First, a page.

Skip to Main Content
Skip to Library Help widget

Asian American Studies

Welcome to the Asian American Studies Subject Guide. Use the left navigation links to learn about the kinds of Asian American Studies resources available to CSUN students and faculty.

What are Scholarly Sources?

Scholarly sources (also referred to as academic, peer-reviewed, or refereed sources) are written by subject experts with systems in place to ensure the quality and accuracy of information. 

Scholarly sources include books from academic publishers, peer-reviewed journal articles, and reports from research institutes.

What is peer review? When a source has been peer-reviewed, it has undergone the review and scrutiny of a review board of colleagues in the author’s field. They evaluate this source as part of the body of research for a particular discipline and make recommendations regarding its publication in a journal, revisions prior to publication, or, in some cases, reject its publication.


How to Read a Scholarly Article

Scholarly sources often have a particular writing style and can be challenging to read compared to other types of sources. When reading scholarly literature, read strategically. Don't start by reading the article from start to finish but rather focus on the sections that will give you the information you need first. This will quickly let you know what the article is about and its relevancy for your research. It will also prepare you for when you’re ready to read the full article, giving you a mental map of its structure and purpose.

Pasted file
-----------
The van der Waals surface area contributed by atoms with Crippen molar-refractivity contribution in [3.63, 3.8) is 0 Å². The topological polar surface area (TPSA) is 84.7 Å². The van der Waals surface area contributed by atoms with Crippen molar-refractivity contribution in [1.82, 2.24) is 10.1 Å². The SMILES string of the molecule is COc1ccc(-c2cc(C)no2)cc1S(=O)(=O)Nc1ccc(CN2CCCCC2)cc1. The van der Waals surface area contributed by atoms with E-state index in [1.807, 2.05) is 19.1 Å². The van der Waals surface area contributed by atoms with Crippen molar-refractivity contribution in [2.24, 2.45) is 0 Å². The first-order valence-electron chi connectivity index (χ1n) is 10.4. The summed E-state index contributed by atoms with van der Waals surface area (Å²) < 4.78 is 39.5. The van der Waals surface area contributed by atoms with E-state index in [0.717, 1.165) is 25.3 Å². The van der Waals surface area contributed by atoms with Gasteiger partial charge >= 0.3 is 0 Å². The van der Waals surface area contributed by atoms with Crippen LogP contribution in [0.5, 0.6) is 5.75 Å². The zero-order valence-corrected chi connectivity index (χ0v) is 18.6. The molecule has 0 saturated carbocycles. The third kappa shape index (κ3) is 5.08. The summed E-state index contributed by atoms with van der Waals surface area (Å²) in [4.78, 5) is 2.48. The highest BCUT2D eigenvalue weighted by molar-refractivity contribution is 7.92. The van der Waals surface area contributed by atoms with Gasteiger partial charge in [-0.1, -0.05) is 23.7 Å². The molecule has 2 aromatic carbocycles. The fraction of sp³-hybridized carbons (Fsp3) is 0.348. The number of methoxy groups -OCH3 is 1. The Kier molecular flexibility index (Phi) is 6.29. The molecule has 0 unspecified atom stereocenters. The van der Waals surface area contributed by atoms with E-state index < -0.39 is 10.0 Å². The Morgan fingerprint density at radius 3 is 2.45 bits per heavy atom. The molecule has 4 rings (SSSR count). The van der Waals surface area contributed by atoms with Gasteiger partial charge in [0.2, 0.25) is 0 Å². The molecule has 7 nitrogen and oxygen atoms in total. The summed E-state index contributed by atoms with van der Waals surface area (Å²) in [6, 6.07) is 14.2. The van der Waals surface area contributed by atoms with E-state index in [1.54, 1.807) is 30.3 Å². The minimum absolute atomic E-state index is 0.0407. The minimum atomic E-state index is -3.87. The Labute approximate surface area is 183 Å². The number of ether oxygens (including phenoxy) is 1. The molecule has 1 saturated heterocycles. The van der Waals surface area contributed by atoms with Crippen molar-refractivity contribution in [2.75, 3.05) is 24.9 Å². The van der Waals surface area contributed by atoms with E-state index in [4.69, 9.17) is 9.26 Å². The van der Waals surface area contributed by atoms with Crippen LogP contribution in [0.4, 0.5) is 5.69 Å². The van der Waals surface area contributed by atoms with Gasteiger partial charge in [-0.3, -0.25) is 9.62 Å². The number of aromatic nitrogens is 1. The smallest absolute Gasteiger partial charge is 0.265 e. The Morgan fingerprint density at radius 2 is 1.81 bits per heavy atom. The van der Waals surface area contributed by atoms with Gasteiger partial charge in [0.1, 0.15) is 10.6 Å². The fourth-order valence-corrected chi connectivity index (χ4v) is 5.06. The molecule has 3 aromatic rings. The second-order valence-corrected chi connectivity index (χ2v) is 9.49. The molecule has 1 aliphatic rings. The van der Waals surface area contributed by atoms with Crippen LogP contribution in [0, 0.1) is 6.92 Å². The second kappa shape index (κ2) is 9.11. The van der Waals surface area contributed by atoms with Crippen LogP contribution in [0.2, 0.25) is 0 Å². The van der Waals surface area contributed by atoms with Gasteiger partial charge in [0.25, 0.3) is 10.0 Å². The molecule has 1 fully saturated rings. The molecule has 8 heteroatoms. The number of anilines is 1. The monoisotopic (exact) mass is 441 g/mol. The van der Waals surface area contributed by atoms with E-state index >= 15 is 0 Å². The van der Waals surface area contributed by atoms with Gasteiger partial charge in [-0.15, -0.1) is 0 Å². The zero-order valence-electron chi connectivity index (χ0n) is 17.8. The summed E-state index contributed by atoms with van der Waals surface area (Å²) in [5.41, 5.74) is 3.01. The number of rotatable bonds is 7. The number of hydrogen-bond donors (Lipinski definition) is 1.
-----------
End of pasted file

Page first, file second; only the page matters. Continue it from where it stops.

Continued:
Here is a suggestion on how to read a scholarly article and which sections to focus on first. 


How to read a scholarly article infographic

How to Read a Scholarly Article

  1. Read the abstract An abstract is a summary of the article, and will give you an idea of what the article is about and how it will be written. If there are lots of complicated subject-specific words in the abstract, the article will be just as hard to read.
  2. Read the conclusion This is where the author will repeat all of their ideas and their findings. Some authors even use this section to compare their study to others. By reading this, you will notice a few things you missed, and will get another overview of the content.
  3. Read the first paragraph or the introduction This is usually where the author will lay out their plan for the article and describe the steps they will take to talk about their topic. By reading this, you will know what parts of the article will be most relevant to your topic!
  4. Read the first sentence of every paragraph These are called topic sentences, and will usually introduce the idea for the paragraph that follows. By reading this, you can make sure that the paragraph has information relevant to your topic before you read the entire thing.
  5. The rest of the article Now that you have gathered the idea of the article through the abstract, conclusion, introduction, and topic sentences, you can read the rest of the article!
  6. To review: Abstract, Conclusion,  Introduction, Topic Sentences, Entire Article